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How to Install Golang 1.8.3 on CentOS 7, Ubuntu 16.04, and Debian 9

Published on: Tue, Oct 31, 2017 at 6:32 pm EST

Golang is a programming language developed by Google. Thanks to its versatility, simplicity and reliability, Golang has become one of the most popular programming languages in the open source community.

In this article, I will show you how to install the latest stable release of Golang on 64-bit and 32-bit Linux operating systems, including CentOS 7, Ubuntu 16.04 LTS, and Debian 9 Stretch. At the time I wrote this article, the latest stable release of Golang was Golang 1.8.3.

Prerequisites

  • A Vultr CentOS 7, Ubuntu 16.04 LTS, or Debian 9 Stretch linux server instance.
  • A sudo user.

Step 1: Download and decompress the Golang 1.8.3 archive

For 64-bit Linux operating systems

If you are using a 64-bit Linux operating system, including CentOS 7 x64, Ubuntu 16.04 amd64, and Debian 9 amd64, you need to download the 64-bit version of Golang as below:

cd
wget https://storage.googleapis.com/golang/go1.8.3.linux-amd64.tar.gz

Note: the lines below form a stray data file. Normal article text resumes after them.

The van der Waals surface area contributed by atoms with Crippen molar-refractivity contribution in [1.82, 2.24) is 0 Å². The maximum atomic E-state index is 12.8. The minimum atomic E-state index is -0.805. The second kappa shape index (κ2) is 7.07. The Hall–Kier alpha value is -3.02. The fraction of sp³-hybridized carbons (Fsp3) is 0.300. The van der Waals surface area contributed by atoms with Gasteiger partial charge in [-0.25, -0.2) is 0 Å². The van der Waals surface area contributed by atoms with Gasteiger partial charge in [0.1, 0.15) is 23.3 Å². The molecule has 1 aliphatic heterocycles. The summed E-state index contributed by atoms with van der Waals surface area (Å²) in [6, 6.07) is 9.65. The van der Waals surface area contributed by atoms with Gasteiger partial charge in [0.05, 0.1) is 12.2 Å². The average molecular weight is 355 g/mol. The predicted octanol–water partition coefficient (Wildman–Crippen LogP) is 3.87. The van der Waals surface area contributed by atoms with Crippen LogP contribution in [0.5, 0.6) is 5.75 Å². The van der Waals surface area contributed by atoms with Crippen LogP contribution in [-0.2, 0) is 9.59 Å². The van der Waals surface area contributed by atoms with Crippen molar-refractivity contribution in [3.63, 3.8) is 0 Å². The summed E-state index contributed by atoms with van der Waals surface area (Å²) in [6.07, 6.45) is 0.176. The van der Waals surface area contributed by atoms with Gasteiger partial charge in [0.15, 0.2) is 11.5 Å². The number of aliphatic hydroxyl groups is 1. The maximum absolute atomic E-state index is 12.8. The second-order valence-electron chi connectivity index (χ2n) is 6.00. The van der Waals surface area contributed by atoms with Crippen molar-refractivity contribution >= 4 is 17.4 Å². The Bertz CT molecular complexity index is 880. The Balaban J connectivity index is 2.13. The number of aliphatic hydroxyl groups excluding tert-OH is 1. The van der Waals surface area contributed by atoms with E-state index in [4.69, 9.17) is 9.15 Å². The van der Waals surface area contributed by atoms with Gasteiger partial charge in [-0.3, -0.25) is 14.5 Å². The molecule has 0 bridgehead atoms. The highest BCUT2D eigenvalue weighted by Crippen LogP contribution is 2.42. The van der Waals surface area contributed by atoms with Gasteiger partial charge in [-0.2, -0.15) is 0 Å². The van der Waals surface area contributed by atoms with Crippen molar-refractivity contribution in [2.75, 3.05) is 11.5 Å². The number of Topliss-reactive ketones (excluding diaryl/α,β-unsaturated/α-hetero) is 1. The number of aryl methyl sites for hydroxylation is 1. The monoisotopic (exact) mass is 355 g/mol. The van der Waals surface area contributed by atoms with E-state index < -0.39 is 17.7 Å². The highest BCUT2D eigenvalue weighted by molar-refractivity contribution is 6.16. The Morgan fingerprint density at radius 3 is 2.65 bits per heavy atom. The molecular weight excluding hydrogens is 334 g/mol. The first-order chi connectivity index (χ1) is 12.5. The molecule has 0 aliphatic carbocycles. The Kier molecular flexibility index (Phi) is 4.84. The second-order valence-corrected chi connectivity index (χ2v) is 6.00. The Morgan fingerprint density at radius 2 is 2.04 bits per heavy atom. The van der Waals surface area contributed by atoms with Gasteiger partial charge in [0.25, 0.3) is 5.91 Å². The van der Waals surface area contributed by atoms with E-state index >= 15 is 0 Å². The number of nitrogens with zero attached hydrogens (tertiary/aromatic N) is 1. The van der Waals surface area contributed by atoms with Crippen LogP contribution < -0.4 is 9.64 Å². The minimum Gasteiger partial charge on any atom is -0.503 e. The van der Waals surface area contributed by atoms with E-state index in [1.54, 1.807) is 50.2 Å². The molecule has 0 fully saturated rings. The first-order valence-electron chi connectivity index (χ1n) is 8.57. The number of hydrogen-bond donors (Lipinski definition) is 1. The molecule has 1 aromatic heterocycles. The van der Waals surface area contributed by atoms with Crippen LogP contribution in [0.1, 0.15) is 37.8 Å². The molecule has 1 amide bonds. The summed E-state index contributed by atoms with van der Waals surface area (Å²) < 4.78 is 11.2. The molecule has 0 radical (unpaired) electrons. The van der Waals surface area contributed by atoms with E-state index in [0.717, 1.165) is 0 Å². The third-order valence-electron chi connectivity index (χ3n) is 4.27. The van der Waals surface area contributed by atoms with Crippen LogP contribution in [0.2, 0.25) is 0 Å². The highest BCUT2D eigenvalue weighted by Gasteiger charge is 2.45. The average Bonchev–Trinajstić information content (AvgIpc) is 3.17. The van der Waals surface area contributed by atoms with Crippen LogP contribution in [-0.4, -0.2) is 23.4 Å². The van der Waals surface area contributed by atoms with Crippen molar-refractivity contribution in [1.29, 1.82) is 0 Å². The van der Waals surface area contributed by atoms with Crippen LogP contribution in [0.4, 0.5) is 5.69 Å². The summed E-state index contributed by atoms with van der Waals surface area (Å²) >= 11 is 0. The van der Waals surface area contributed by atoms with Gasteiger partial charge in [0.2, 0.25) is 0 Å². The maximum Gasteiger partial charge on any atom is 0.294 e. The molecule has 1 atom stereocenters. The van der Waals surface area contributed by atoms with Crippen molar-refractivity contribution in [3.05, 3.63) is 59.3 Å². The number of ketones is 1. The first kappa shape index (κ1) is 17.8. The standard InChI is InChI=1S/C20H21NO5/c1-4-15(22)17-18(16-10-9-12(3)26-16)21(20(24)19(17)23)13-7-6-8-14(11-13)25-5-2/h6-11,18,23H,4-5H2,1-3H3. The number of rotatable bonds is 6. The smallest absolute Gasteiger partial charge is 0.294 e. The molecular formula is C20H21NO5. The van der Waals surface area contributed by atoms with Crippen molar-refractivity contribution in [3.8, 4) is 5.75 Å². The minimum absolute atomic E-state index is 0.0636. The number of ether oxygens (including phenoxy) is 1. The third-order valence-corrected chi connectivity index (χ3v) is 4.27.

sudo tar -zxvf go1.8.3.linux-amd64.tar.gz -C /usr/local

For 32-bit Linux operating systems

If you are using a 32-bit Linux operating system, including Ubuntu 16.04 i386 and Debian 9 i386, you need to download the 32-bit version of Golang as below:

cd
wget https://storage.googleapis.com/golang/go1.8.3.linux-386.tar.gz
sudo tar -zxvf go1.8.3.linux-386.tar.gz -C /usr/local

Note: You can always find the download link to the latest release of Golang on the official download page.

Step 2: Setup GOROOT and PATH environment variables:

echo 'export GOROOT=/usr/local/go' | sudo tee -a /etc/profile
echo 'export PATH=$PATH:/usr/local/go/bin' | sudo tee -a /etc/profile
source /etc/profile

Step 3: Test the installation

go version
go env

In addition, you can write a simple Golang program and give it a shot:

cd
mkdir -p src/hello
cd src/hello
vi hello.go

Populate the file ~/src/hello/hello.go with the following code segment:

package main

import "fmt"

func main() {
    fmt.Printf("hello, world\n")
}

Save and quit:

:wq!

Finally, run your first Golang program as follows:

go run hello.go

If everything was done correctly, you will see the output:

hello world

This concludes my tutorial. Thanks for reading.

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